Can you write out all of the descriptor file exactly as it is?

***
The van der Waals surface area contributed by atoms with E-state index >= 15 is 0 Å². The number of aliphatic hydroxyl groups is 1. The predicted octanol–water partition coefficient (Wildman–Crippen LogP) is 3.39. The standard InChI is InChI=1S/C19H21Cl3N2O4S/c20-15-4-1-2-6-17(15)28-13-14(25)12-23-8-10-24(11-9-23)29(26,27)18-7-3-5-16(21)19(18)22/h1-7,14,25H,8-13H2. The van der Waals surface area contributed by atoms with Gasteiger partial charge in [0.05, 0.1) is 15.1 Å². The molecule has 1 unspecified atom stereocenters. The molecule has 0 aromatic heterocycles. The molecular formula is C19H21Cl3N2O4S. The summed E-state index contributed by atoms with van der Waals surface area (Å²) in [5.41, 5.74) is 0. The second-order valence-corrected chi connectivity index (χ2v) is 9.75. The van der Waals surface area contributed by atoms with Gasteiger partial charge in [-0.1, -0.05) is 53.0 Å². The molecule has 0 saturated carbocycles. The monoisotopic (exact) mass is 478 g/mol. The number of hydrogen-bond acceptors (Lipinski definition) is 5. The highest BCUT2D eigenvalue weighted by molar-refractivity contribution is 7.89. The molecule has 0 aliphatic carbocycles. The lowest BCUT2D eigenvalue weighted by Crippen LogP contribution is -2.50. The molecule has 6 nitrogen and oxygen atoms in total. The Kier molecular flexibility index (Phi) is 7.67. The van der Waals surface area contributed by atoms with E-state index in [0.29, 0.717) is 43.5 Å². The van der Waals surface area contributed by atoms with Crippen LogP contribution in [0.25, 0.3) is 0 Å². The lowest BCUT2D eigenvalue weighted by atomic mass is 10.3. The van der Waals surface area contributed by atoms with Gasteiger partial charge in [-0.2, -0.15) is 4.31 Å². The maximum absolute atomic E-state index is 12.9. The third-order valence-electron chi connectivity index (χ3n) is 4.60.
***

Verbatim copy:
The van der Waals surface area contributed by atoms with E-state index >= 15 is 0 Å². The number of aliphatic hydroxyl groups is 1. The predicted octanol–water partition coefficient (Wildman–Crippen LogP) is 3.39. The standard InChI is InChI=1S/C19H21Cl3N2O4S/c20-15-4-1-2-6-17(15)28-13-14(25)12-23-8-10-24(11-9-23)29(26,27)18-7-3-5-16(21)19(18)22/h1-7,14,25H,8-13H2. The van der Waals surface area contributed by atoms with Gasteiger partial charge in [0.05, 0.1) is 15.1 Å². The molecule has 1 unspecified atom stereocenters. The molecule has 0 aromatic heterocycles. The molecular formula is C19H21Cl3N2O4S. The summed E-state index contributed by atoms with van der Waals surface area (Å²) in [5.41, 5.74) is 0. The second-order valence-corrected chi connectivity index (χ2v) is 9.75. The van der Waals surface area contributed by atoms with Gasteiger partial charge in [-0.1, -0.05) is 53.0 Å². The molecule has 0 saturated carbocycles. The monoisotopic (exact) mass is 478 g/mol. The number of hydrogen-bond acceptors (Lipinski definition) is 5. The highest BCUT2D eigenvalue weighted by molar-refractivity contribution is 7.89. The molecule has 0 aliphatic carbocycles. The lowest BCUT2D eigenvalue weighted by Crippen LogP contribution is -2.50. The molecule has 6 nitrogen and oxygen atoms in total. The Kier molecular flexibility index (Phi) is 7.67. The van der Waals surface area contributed by atoms with E-state index in [0.29, 0.717) is 43.5 Å². The van der Waals surface area contributed by atoms with Crippen LogP contribution in [0.25, 0.3) is 0 Å². The lowest BCUT2D eigenvalue weighted by atomic mass is 10.3. The van der Waals surface area contributed by atoms with Gasteiger partial charge in [-0.2, -0.15) is 4.31 Å². The maximum absolute atomic E-state index is 12.9. The third-order valence-electron chi connectivity index (χ3n) is 4.60.